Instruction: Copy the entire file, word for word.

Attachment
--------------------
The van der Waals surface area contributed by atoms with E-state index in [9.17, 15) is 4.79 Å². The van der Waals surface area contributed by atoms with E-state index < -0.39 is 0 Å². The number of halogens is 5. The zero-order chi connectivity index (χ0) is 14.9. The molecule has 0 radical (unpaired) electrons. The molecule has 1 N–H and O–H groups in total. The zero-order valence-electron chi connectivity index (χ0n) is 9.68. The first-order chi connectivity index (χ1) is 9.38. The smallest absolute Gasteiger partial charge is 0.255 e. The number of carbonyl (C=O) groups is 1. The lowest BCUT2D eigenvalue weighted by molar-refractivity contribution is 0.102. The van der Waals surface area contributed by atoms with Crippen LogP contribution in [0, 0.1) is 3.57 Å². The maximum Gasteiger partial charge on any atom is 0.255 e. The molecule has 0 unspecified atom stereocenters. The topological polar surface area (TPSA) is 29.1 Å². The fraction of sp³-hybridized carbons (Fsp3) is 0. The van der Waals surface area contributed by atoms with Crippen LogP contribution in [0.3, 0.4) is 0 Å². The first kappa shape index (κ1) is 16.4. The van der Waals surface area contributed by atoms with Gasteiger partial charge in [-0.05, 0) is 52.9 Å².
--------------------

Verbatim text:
The van der Waals surface area contributed by atoms with E-state index in [9.17, 15) is 4.79 Å². The van der Waals surface area contributed by atoms with E-state index < -0.39 is 0 Å². The number of halogens is 5. The zero-order chi connectivity index (χ0) is 14.9. The molecule has 0 radical (unpaired) electrons. The molecule has 1 N–H and O–H groups in total. The zero-order valence-electron chi connectivity index (χ0n) is 9.68. The first-order chi connectivity index (χ1) is 9.38. The smallest absolute Gasteiger partial charge is 0.255 e. The number of carbonyl (C=O) groups is 1. The lowest BCUT2D eigenvalue weighted by molar-refractivity contribution is 0.102. The van der Waals surface area contributed by atoms with Crippen LogP contribution in [0, 0.1) is 3.57 Å². The maximum Gasteiger partial charge on any atom is 0.255 e. The molecule has 0 unspecified atom stereocenters. The topological polar surface area (TPSA) is 29.1 Å². The fraction of sp³-hybridized carbons (Fsp3) is 0. The van der Waals surface area contributed by atoms with Crippen LogP contribution in [0.3, 0.4) is 0 Å². The first kappa shape index (κ1) is 16.4. The van der Waals surface area contributed by atoms with Gasteiger partial charge in [-0.05, 0) is 52.9 Å².